Looking Back... In an effort to transfer my book journal entries over to this blog, I'm going to attempt to post (in chronological order) an entry every Friday. I may or may not add extra commentary to what I jotted down in these journals.
2000 Delacorte Press
Read twice: April 2000 and March 2001
Rating: 5/5 (Excellent)
Jonathan Hull's debut novel is an epic story of love found and lost, of life in all its joy and tragedy, that takes readers as far as a French battlefield during World War I and as near as a California nursing home. Spanning the twentieth century in time, and forever in heartfelt emotion, Losing Julia is storytelling prowess at its most sublime.
Through the eyes of Patrick Delaney, both bright as a nineteen-year-old American soldier off to fight the Great War and dim as an eighty-one-year-old man, Jonathan Hull shows readers one man's world of discovery, of love, and ultimately, of regret.
Julia was the beautiful lover of Patrick's best friend, Daniel. Patrick knew he was meant to be with her the moment he first saw her at a memorial service in eastern France, on the tenth anniversary of the battle in which Daniel died. Though married, Patrick falls desperately in love with Julia during the brief but unforgettable time they spend together exploring the still-battle-scarred countryside and grappling to make sense of what took place there. Struggling to reconcile their love with the havoc of war and life's obligations, Julia and Patrick cling to each other until one faltered step, when Patrick loses Julia, perhaps never to find her again.
From the vicious savagery of trench warfare to the sometimes comic and often tragic indignities of life in a nursing home, readers will make an unforgettable journey through Patrick Delaney's memories as he questions whether the joy he shared with Julia can outweigh the losses of a lifetime.
My Original Notes (2000):
Wonderful, wonderful novel! I became engrossed from the very beginning, yet tried to read slowly, savoring each sentence. Initially, I had some difficulty with the three timelines, but it didn't take too long to get used to the transitions. Beautifully written. Funny, yet sad. Thought-provoking. Makes me want to read more about World War I.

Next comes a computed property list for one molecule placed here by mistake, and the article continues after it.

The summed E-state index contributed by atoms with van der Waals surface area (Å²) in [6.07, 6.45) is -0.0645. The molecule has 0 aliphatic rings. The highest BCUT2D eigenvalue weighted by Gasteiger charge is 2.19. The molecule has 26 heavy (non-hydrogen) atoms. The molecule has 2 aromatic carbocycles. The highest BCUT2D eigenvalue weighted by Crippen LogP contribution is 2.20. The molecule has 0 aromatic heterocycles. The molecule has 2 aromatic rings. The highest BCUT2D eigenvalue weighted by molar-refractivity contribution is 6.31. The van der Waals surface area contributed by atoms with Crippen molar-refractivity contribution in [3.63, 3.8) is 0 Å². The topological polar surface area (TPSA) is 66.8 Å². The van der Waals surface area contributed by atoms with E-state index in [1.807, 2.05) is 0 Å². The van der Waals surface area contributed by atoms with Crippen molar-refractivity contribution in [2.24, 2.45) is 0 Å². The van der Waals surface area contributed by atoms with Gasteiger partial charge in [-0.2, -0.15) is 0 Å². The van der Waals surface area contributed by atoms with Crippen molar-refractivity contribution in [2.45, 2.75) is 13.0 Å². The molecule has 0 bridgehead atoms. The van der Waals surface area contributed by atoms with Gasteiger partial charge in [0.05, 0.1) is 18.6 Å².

My Original Notes (2001):
Beautifully crafted story of love, reflection, hope and regret.
This is the second time I've read Losing Julia. It wasn't nearly the pager-turner as with the first reading, but I enjoyed it on a different level just as much. I got more out of the beautiful writing this time. I knew the storyline, so I wasn't as anxious to find out what was going to happen. Oh, I love this book. I got a huge lump in my throat and teary-eyed as I read the last few pages. I have dog-eared dozens of pages. I want to write a fan letter to Mr. Hull. Rating: 10/10 Excellent!!
My Current Thoughts:
I loved this book, but I'm surprised I read it a second time so soon after the first reading. If my memory is correct, I think the second reading was for a book club discussion. It's now been 20 years since that reading and I think it's time for a third.
Last night I dreamed that I met a young boy who told me with the saddest eyes that he was never born and I asked how could that be and he explained very slowly and quietly that his father had died at the front. And then I looked behind the boy and I saw hundreds of the thousands of children, just standing there. Infinitely mute.
Maybe I saw her sitting on the beach too, or maybe it was just the expression on Daniel's face when he talked about her, but for me, Julia soon became my own escape from the war; my personal guardian angel who beckoned me away from the madness every time I closed my eyes. Daniel offered hundreds of dots and I connected them, until the most beautiful woman I'd ever seen emerged, my angel in the trenches; my incantation against despair. My Julia.
I miss my books. I gave most of them away when I sold the house. I had 2,142 of them, not counting the books at my store, which I considered mine as well, my darling pets up for adoption. The kids took what they wanted and the rest I gave to a local library. I've felt naked ever since, like a soldier stripped of his weapons.
Like most bookworms I read so as not to be alone, which often annoys those who are trying to make conversation with me. Lately I've taken to rereading the classics of my youth—a rare chance to relive the past—though I must confess that some of the books aren't what I remember at all.
Books aren't just my defenses, the sandbags I use to fortify my position; they are also the building blocks of my soul, and I am the sum of all I read. The truth is, reading about life has always proved much more satisfactory than living it, and certainly reading about people is far more interesting than actually sitting across from them at, say, a dinner party. On the page people come alive: they have sex, they travel, the reveal their deepest thoughts, they struggle against overwhelming odds, they search for meaning. In person, well, few dinner partners do any of these things.
It is said that life is too short and that’s quite true, unless you are lonely. Loneliness can bring time to its knees; an absolute and utter standstill.
I’ve always judged places and times by how lonely they felt. The entire Midwest, for example, strikes me as horrifically lonely, Indiana more so than Wisconsin and Wisconsin more so than Ohio or Illinois. Coasts are dependably less lonely than inland areas while the warmer latitudes are noticeably less lonely than the colder ones. Hardware stores feel lonely while bookstores do not. Mornings are lonelier than afternoons, while the hours before dawn can be devastating. Vienna is lonelier than Paris or London, while Los Angeles is lonelier than San Francisco or Boston. The Atlantic Ocean is lonelier than the Pacific while the Caribbean is not lonely at all.
And then there are nursing homes.